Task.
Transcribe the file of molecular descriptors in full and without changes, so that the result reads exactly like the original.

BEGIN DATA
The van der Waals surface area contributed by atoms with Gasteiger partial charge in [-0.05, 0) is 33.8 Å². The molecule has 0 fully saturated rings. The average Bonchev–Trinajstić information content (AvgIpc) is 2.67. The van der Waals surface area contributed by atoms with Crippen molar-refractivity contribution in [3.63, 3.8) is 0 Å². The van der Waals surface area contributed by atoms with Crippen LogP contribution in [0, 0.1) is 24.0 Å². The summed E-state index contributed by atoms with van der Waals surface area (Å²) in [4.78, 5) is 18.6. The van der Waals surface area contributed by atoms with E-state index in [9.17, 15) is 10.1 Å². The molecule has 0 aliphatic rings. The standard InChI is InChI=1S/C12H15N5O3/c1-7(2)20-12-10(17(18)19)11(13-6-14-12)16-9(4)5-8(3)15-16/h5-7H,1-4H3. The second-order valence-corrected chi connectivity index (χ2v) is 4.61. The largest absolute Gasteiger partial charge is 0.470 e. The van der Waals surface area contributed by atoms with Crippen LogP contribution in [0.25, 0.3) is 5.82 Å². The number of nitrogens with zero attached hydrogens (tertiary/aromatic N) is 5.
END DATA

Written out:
The van der Waals surface area contributed by atoms with Gasteiger partial charge in [-0.05, 0) is 33.8 Å². The molecule has 0 fully saturated rings. The average Bonchev–Trinajstić information content (AvgIpc) is 2.67. The van der Waals surface area contributed by atoms with Crippen molar-refractivity contribution in [3.63, 3.8) is 0 Å². The van der Waals surface area contributed by atoms with Crippen LogP contribution in [0, 0.1) is 24.0 Å². The summed E-state index contributed by atoms with van der Waals surface area (Å²) in [4.78, 5) is 18.6. The van der Waals surface area contributed by atoms with E-state index in [9.17, 15) is 10.1 Å². The molecule has 0 aliphatic rings. The standard InChI is InChI=1S/C12H15N5O3/c1-7(2)20-12-10(17(18)19)11(13-6-14-12)16-9(4)5-8(3)15-16/h5-7H,1-4H3. The second-order valence-corrected chi connectivity index (χ2v) is 4.61. The largest absolute Gasteiger partial charge is 0.470 e. The van der Waals surface area contributed by atoms with Crippen LogP contribution in [0.25, 0.3) is 5.82 Å². The number of nitrogens with zero attached hydrogens (tertiary/aromatic N) is 5.